The word grassy means covered with grass. I’m so certain of that, I didn’t even bother to look it up. The word knoll refers to a small hill. I did check that one. There doesn’t seem to be a precise definition, however. No minimum or maximum height or diameter, for example. No size requirement at all. I could build a knoll in my backyard with a shovel and a few hours of pointless labor.
Imagine, then, how many grassy knolls there are in the world. There must be millions of them. But for an entire generation – people my age and just about anyone older — the phrase grassy knoll brings to mind a specific time and place. The effect is immediate, and unavoidable.
It was Friday afternoon, November 22, 1963. The weather was warm for a day so close to the start of winter. I was in the third grade. We were back from lunch and getting ready to go home for the weekend. Looking ahead, the following Thursday was Thanksgiving, and when we returned to school after that, we’d have already begun to nibble our way through December, and toward the long Christmas break. It was one of those perfect spots of childhood, from which so many good things could be seen right up ahead, and almost within reach. There wasn’t much we could imagine that would spoil the feeling.
Then the principal’s voice, blunt and muffled and crackling, broke into our happy dream world to tell us that John F. Kennedy had been shot in Dallas. She returned soon after to let us know that the president was dead.
I want to say that we were shocked, and I suppose we were. But it had already been a shocking year, and we were somewhat accustomed to unthinkable news. In May, the monsignor of our church had passed away. Monsignor was our leader, the most blessed man we knew, someone who could elicit gentle smiles and reverence from the grouchiest of nuns. I’m pretty sure his had been my introduction to death, and to the stark truth that no one was immune.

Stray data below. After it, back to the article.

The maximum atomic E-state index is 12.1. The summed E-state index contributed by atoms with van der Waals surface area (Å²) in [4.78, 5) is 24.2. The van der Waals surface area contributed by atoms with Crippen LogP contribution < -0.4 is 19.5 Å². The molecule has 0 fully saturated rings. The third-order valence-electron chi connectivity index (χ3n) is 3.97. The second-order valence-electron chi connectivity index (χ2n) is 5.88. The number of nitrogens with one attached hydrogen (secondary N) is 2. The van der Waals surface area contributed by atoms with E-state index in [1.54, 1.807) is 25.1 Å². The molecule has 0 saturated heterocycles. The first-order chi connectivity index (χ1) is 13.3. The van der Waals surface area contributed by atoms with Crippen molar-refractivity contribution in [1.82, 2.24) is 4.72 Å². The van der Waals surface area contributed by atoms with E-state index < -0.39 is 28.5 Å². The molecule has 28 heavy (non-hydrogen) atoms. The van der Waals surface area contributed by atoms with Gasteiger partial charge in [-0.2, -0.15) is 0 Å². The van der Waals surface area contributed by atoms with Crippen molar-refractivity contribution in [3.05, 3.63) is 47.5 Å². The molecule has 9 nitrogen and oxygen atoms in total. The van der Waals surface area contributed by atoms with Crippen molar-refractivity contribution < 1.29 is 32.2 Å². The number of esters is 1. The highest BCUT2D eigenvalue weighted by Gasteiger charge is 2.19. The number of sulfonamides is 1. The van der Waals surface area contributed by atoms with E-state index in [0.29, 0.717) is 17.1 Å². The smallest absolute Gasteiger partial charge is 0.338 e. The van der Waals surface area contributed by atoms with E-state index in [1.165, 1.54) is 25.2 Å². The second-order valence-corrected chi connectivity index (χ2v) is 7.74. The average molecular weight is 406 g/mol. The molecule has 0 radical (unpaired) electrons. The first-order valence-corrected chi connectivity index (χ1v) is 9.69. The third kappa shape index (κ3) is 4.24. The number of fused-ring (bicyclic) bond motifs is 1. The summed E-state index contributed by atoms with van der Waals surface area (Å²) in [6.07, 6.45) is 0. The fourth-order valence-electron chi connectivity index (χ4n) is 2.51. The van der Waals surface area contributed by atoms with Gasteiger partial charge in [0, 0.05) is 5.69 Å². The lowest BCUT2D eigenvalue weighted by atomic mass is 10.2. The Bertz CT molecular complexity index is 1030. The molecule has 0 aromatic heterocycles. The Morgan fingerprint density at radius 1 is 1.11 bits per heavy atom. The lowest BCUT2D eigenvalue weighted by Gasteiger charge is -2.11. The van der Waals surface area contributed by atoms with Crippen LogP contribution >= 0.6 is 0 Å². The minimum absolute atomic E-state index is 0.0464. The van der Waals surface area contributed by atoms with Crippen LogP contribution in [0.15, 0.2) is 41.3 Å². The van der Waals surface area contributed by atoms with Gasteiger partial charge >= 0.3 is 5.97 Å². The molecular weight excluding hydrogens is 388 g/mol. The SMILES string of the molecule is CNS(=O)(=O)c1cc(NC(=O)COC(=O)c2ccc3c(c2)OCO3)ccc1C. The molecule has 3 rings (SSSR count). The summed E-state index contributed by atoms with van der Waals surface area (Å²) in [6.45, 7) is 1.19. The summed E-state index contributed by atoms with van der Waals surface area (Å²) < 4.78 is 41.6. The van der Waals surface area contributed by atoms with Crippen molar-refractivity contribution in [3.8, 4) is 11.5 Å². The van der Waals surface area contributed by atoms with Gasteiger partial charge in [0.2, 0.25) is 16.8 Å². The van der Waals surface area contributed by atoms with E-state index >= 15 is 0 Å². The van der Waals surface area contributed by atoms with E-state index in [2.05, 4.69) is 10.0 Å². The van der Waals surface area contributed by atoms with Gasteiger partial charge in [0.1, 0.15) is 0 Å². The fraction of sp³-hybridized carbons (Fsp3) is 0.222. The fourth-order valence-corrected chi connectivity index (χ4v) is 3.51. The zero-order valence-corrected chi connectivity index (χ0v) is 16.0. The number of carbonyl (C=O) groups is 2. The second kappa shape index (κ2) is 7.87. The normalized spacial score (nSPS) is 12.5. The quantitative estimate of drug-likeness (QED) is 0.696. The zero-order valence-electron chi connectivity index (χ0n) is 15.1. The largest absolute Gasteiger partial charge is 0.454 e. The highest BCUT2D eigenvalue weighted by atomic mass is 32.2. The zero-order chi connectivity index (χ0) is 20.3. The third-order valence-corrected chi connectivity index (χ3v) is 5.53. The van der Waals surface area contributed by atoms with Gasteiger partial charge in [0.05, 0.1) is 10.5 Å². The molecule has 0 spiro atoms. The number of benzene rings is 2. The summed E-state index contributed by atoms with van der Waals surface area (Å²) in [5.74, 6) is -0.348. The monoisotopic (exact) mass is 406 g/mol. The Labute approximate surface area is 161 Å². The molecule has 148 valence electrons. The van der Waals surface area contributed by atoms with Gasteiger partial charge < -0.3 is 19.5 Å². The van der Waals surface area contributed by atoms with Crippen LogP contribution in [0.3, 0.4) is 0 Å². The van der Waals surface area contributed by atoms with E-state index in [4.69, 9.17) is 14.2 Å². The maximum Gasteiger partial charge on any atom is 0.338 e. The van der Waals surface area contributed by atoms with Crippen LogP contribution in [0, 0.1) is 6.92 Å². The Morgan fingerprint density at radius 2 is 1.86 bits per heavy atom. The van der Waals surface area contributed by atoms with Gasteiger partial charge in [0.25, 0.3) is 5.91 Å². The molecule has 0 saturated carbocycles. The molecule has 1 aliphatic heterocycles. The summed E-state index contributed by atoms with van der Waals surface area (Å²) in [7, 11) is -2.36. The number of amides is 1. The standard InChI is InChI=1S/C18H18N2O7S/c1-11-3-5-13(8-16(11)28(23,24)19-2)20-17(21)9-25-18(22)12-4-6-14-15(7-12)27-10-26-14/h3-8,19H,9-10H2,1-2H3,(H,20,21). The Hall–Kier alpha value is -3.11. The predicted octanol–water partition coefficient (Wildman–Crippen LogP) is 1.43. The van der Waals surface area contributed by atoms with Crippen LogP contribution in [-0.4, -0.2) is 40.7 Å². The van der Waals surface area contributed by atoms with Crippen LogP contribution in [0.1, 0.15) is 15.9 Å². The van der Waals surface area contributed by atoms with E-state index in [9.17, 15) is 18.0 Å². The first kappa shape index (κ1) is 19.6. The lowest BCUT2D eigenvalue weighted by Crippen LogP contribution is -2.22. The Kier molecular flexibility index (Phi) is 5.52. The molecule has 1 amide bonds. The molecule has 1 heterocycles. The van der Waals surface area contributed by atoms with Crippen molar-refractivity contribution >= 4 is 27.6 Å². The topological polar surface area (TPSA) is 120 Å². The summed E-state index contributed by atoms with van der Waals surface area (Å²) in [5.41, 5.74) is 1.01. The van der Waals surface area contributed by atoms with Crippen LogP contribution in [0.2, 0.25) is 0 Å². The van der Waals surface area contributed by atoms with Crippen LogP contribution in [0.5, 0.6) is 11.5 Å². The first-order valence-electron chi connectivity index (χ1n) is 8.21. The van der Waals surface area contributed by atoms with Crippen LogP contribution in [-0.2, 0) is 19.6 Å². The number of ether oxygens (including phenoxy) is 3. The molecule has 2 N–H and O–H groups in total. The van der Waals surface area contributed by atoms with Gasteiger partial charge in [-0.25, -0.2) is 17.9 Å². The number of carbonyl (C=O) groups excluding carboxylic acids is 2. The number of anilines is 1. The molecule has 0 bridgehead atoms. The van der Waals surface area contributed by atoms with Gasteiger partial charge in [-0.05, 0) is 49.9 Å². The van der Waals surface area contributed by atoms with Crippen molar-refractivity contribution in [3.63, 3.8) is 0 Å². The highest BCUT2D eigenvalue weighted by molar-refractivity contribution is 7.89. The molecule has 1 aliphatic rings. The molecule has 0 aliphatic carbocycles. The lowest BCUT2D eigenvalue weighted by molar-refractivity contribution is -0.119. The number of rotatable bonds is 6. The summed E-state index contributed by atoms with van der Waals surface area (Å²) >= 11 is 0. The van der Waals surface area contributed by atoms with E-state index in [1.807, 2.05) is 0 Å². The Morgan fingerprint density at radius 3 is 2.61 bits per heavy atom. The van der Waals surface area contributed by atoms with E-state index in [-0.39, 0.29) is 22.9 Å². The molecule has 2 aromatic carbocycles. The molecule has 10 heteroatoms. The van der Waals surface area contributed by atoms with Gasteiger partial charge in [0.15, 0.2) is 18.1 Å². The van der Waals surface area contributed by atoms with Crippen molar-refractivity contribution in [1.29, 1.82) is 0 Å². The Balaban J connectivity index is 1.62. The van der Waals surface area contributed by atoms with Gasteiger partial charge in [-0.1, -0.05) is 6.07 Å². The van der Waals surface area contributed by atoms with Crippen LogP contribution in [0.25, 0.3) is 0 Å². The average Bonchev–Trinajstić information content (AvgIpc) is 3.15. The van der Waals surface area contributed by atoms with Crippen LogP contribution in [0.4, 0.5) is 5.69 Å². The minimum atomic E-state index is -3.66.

A month later, Pope John XXIII died in his bed at the Vatican, something I hadn’t even thought possible. The pope was almost God, I believed, a person surrounded by enough prayer and statues and holy water to protect him from mortal menace in all its forms. Still, he’d lived eighty-one years, an incomprehensible span for those of us who hadn’t yet completed our first decade. The pope was older than my grandmother, and she was ancient.
Then, in August, the president’s infant son was born, premature, and survived just a few days. It was becoming clear that neither age nor position could prevent or delay the inevitable end of life, and that our human perception of fairness had nothing to do with it.
For some reason, though, the assassination of JFK was different. Those other deaths had been large and fuzzy, like a strong wind that blows through and then disappears. The news from the classroom loudspeaker on the twenty-second of November was more like a tornado. We could see it, watch it move slowly across our television screens, and examine the destruction it left behind. For young children now familiar with air raid drills and the impending horrors of nuclear war, the murder of the president also demonstrated how flimsy and porous our security really was. Whether or not we wanted to acknowledge it, we were all riding in the back seat of an open convertible. And no matter how many loving faces there were, beaming at us from the crowd, a single disturbed mind – or a small, conspiratorial group with evil intent — could produce immeasurable damage. This is a lesson we’re still learning, a half-century later.
The events of that day, the spectacle of the next week, and the lingering sadness that seemed to seep into every pore of our existence, all served to remind us that everything had changed. Even our language. I can’t hear the words motorcade, depository, or plaza without being snapped back to that moment in 1963, and to the man whose body now rests beside a grassy knoll at Arlington National Cemetery.
It was a Friday afternoon. The weather was warm for a day so close to the start of winter. Many good things could be seen, right up ahead, and almost within reach.